No datapoint is perfect. Every data point is subject to whacky things. That’s why we have a multitude of valuation metrics. They all tell different aspects of the story and the reason we look at more than one is the same reason we own more than one stock — to diversify against the risk of idiosyncratic problems with a single metric. Book value can be negative. Earnings can be negative. Cash Flow can be negative. Free cash flow can be negative. Sales can’t be negative (absent some rare and unusual accounting protocols that net things out against gross inflows before reporting on the sales line), but sales can be wildly distorted up or down. Growth can be negative. Yet all are regularly used in valuation. Hence, it’s best to look at the whole package and use all metrics available.


Due diligence on Dollarama:


Dollarama is a growth company, founded in 1992, but it went public in 2009 only.  It has continuously delivered earnings and cash flow growth. I’ve specifically removed stock price, so the graph can show the business results only:


Earnings grapth:



Cash flow graph:




Dollarama cash flow metrics are below. It keeps growing healthy, and the last metric, Float, shows the number of outstanding shares. We can see that Dollarama keeps continuously buying back shares, a good use of cheaper debt – and why when you look at the whole package, the negative book value becomes less of a concern (During Q3, a total of 2,772,340 common shares were repurchased for cancellation under the NCIB, for a total cash consideration of $129.8 million).



Lastly, accounting changes also need to be taken into consideration. Dollarama has adopted IFRS 16 since February 2019, which impacted their assets and liabilities (net financing costs now include costs related to lease liabilities).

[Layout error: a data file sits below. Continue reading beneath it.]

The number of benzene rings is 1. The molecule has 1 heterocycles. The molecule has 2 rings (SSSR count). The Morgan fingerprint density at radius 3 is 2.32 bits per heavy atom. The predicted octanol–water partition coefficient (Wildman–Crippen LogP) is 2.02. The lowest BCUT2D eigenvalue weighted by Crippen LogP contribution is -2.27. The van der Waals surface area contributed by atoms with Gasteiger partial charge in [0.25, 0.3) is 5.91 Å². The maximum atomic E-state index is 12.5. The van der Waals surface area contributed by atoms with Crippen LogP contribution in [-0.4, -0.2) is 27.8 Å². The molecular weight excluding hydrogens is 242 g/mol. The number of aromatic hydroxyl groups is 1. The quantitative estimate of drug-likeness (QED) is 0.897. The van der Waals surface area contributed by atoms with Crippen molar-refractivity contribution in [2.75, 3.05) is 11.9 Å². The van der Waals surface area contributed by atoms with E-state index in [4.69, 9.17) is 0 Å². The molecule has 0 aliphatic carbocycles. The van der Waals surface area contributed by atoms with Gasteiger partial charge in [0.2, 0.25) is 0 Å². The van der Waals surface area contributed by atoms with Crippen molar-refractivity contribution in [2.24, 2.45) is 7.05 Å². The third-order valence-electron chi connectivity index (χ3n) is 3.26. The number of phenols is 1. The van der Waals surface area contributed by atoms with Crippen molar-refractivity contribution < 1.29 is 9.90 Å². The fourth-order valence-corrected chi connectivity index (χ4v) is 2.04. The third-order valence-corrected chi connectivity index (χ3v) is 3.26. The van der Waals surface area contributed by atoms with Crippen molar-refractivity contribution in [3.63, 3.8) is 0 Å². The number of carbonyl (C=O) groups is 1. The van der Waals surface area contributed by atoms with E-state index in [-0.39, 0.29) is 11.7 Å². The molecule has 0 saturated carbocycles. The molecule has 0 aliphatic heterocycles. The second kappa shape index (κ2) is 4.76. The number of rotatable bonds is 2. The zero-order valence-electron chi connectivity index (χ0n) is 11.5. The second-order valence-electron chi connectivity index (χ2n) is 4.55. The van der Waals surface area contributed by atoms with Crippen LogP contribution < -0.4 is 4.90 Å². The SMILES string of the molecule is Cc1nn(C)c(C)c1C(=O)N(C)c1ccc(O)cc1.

Focusing on the business, Dollarama a few specific metrics for growth that I like to pay attention to. The first metric is same-store-sales, and last quarter they were up 5.3% during the quarter off a 2.4% jump in transactions. The 5.3% mark topped the consensus expectation for a 3.8% comp. This was a strong same-store sales for a third consecutive quarter, though Q3 was boosted by ~ 100 bps as a result of a shift in the fiscal calendar to include Halloween, which will reverse in Q4 – but even adjusting for this, results were health. Management confirmed that they are on track to open between 60 to 70 net new stores by fiscal year-end. Dollarama sees full-year comparable sales growth of +4.0% to +4.5% vs. +4.5% consensus.


The second important metric for Dollarama is gross margin. Gross margin fell 60 bps to 43.7% of sales. Net income was $0.44 vs. $0.40 a year ago. Gross margin was in line with expectations, as they continue to operate in a low inflation environment, in which retailers are more reluctant to pass on cost to the consumer.


The third important metric for me is cash flow, since my focus in on dividend growth. Cash flow generated from operating activities increased from $129 million to $203 million, an increase attributable to higher earnings in the current quarter and to a lower use of working capital as a result of the timing of payments of payables, partially offset by higher inventory levels.


The fourth important metric for Dollarama in my opinion is operating cash flow ratio, which I use for valuation. This is useful for companies with a strong growh ratio – Dollarama has an OCF growth ratio of 19.82%, so it applies well. From that perspective, it’s fairly valued and estimated to grow:




However, that growth is estimated to slow down in FY22. So we should take earnings growth into account, as slower growth / mature companies tends to follow earnings closer than cash flow growth:




The graph above aligns the historical growth with the future growth, at a rate of 18%. So from this perspective, considering the typical ratio that the market prices Dolarama, Dollarama is fully valued (limited growth for next fiscal year), but further growth after FY22.


So although I see no deterioration from a quality perspective, I would be careful with the current valuation. I would buy a partial position at $43 and would deploy the rest of capital once it matches the blue line for earnings. 


Happy Investing!!